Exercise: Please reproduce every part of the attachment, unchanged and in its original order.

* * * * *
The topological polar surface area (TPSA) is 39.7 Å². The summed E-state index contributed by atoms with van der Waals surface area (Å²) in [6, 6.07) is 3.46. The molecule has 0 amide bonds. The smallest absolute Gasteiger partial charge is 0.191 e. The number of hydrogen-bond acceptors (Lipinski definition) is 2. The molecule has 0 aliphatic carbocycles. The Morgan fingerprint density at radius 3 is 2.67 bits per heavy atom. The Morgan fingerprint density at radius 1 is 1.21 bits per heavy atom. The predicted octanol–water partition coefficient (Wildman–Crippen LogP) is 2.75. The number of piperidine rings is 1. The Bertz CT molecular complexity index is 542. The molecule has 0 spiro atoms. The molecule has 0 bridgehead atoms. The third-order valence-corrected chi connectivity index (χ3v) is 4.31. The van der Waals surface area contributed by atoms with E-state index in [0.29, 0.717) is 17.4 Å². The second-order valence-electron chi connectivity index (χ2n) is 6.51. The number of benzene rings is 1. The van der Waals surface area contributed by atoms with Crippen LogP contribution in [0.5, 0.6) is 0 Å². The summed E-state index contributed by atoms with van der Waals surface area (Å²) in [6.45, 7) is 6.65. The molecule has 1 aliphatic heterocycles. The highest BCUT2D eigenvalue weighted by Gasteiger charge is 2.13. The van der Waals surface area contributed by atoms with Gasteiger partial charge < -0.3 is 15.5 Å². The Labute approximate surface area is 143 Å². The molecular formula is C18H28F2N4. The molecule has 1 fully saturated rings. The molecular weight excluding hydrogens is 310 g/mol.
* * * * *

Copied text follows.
The topological polar surface area (TPSA) is 39.7 Å². The summed E-state index contributed by atoms with van der Waals surface area (Å²) in [6, 6.07) is 3.46. The molecule has 0 amide bonds. The smallest absolute Gasteiger partial charge is 0.191 e. The number of hydrogen-bond acceptors (Lipinski definition) is 2. The molecule has 0 aliphatic carbocycles. The Morgan fingerprint density at radius 3 is 2.67 bits per heavy atom. The Morgan fingerprint density at radius 1 is 1.21 bits per heavy atom. The predicted octanol–water partition coefficient (Wildman–Crippen LogP) is 2.75. The number of piperidine rings is 1. The Bertz CT molecular complexity index is 542. The molecule has 0 spiro atoms. The molecule has 0 bridgehead atoms. The third-order valence-corrected chi connectivity index (χ3v) is 4.31. The van der Waals surface area contributed by atoms with E-state index in [0.29, 0.717) is 17.4 Å². The second-order valence-electron chi connectivity index (χ2n) is 6.51. The number of benzene rings is 1. The van der Waals surface area contributed by atoms with Crippen LogP contribution in [0.5, 0.6) is 0 Å². The summed E-state index contributed by atoms with van der Waals surface area (Å²) in [6.45, 7) is 6.65. The molecule has 1 aliphatic heterocycles. The highest BCUT2D eigenvalue weighted by Gasteiger charge is 2.13. The van der Waals surface area contributed by atoms with Gasteiger partial charge < -0.3 is 15.5 Å². The Labute approximate surface area is 143 Å². The molecular formula is C18H28F2N4. The molecule has 1 fully saturated rings. The molecular weight excluding hydrogens is 310 g/mol.